"I'm not inviting them. And in fact, I'd rather they not come," Babeu said. "Especially those who espouse hatred or bigotry such as his."

Law enforcement officials said patrols like Ready's could undercut the work of the thousands of officers on duty every day across the border, especially if they try to enforce the law themselves in carrying out vigilante justice.

Ready said his group has been patrolling in the desert about 50 miles south of Phoenix, in an area where a Pinal County Sheriff's deputy reported he was shot by drug smugglers in April.

Bureau of Land Management rangers met Ready's group during one patrol, and they weren't violating any laws or looking for a confrontation, said spokesman Dennis Godfrey.

The patrols have been occurring on public land, and militia members have no real restrictions on their weaponry because of Arizona's loose gun laws.

The militia is an outgrowth of border watch groups that have been part of the immigration debate in Arizona. Patrols in the Arizona desert by Minutemen organizations brought national attention to illegal immigration in 2004 and 2005.

Such groups continue to operate in Arizona, and law enforcement officials generally don't take issue with them as long as they don't take matters into their own hands.

Border Patrol spokesman Omar Candelaria said the agency appreciates the extra eyes and ears but they would prefer actual law enforcement be left to professionals.

Former Minutemen leader Al Garza recently created the Patriot's Coalition, which uses scouts and search-and-rescue teams to alert the Border Patrol and provide first aid to illegal immigrants.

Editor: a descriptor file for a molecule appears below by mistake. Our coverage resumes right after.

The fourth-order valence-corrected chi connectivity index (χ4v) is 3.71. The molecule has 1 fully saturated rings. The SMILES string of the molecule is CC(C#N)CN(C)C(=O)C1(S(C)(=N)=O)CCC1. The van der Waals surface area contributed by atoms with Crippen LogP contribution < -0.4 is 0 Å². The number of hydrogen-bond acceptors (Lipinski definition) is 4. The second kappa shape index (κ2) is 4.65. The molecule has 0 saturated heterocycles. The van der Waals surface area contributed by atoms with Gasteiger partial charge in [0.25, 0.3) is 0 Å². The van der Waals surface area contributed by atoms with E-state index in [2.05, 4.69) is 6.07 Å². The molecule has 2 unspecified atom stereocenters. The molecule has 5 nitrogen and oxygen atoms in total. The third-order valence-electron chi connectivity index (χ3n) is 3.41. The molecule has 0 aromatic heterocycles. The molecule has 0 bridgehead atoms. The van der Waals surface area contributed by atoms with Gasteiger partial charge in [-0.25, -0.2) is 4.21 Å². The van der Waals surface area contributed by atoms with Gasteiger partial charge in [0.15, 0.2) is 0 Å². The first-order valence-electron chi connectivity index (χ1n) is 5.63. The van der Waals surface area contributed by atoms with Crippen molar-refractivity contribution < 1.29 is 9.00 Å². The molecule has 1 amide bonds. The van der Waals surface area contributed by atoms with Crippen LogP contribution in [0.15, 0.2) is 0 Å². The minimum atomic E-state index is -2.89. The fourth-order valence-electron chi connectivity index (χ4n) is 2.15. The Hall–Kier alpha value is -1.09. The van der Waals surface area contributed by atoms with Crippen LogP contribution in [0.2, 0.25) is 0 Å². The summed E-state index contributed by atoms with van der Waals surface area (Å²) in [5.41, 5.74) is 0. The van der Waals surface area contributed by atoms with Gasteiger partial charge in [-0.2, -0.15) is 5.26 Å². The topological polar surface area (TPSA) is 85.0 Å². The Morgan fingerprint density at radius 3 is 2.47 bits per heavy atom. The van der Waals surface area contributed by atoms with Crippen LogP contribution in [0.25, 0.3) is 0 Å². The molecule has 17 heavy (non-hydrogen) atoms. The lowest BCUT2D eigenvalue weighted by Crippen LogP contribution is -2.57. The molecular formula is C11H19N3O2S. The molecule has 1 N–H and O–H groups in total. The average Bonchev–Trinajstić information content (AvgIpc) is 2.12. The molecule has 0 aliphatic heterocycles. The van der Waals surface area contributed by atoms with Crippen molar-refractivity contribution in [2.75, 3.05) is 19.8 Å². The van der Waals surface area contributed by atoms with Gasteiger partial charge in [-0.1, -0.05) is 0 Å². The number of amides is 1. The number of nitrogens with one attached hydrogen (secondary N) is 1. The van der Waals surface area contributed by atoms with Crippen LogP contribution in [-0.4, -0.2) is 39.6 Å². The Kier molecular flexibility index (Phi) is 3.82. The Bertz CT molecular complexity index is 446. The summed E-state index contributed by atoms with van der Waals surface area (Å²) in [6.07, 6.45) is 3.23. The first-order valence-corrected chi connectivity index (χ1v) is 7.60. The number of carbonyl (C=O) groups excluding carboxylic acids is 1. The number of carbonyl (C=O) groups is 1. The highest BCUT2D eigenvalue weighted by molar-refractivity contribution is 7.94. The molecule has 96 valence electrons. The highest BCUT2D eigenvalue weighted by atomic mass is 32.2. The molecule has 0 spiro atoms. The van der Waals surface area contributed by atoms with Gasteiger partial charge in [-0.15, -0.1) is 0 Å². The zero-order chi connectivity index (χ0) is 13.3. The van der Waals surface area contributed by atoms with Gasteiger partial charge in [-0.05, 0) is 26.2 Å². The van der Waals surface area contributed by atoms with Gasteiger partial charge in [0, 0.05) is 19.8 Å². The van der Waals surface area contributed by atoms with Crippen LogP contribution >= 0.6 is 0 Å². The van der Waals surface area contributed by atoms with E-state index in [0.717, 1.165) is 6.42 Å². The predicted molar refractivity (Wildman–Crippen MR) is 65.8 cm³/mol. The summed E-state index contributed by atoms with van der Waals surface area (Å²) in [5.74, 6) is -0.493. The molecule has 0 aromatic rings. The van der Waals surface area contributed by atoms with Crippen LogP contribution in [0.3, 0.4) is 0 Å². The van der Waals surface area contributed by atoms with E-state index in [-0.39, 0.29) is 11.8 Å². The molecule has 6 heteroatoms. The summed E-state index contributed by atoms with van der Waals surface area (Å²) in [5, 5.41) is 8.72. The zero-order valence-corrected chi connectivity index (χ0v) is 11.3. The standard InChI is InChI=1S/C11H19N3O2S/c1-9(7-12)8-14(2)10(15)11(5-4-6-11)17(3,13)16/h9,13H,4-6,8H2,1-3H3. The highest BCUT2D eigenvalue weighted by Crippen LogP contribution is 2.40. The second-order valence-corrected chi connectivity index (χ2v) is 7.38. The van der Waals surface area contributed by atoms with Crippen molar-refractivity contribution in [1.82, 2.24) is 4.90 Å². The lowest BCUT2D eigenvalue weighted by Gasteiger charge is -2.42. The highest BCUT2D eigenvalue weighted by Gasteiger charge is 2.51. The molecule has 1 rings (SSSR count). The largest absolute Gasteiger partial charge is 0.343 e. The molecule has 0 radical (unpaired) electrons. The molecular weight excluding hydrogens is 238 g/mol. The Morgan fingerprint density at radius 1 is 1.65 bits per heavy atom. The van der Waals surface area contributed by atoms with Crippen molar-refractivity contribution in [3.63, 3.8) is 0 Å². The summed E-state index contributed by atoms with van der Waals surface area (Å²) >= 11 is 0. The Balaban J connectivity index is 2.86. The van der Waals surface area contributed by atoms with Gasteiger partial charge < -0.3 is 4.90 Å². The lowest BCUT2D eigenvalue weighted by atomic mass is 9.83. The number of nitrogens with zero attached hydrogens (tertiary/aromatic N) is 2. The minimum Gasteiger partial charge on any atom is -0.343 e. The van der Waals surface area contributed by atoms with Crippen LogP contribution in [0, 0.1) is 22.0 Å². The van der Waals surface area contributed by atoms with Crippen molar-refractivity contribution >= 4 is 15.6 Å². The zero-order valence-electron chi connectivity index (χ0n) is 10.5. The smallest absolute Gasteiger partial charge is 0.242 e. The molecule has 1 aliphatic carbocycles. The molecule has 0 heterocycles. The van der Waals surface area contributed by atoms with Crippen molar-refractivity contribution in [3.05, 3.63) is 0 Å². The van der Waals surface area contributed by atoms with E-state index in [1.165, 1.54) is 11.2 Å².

Depending on the availability of volunteers and the scouts' evidence of border crossers, patrols can vary from several times a week to once a month, Garza said. The operation is about 500 people, and includes a neighborhood watch program, legislative advisers and a horseback patrol, he said.

Technology, rather than manpower, is the focus of Glenn Spencer's American Border Patrol. The group is based at his ranch near the border. The five-man operation flies three small airplanes to ensure that the Border Patrol is present and visible along the international line.

Spencer also uses Internet-controlled cameras and works with a group called Border Invasion Pics, which posts photos of people they suspect are crossing illegally.

"Sitting out there with a bunch of volunteers looking for people is generally a tremendous waste of people and time," Spencer said. "And it's also dangerous."

Ready said he's planning patrols throughout the summer.

"If they don't want my people out there, then there's an easy way to send us home: Secure the border," he said. "We'll put our guns back on the shelf, and that'll be the end of that."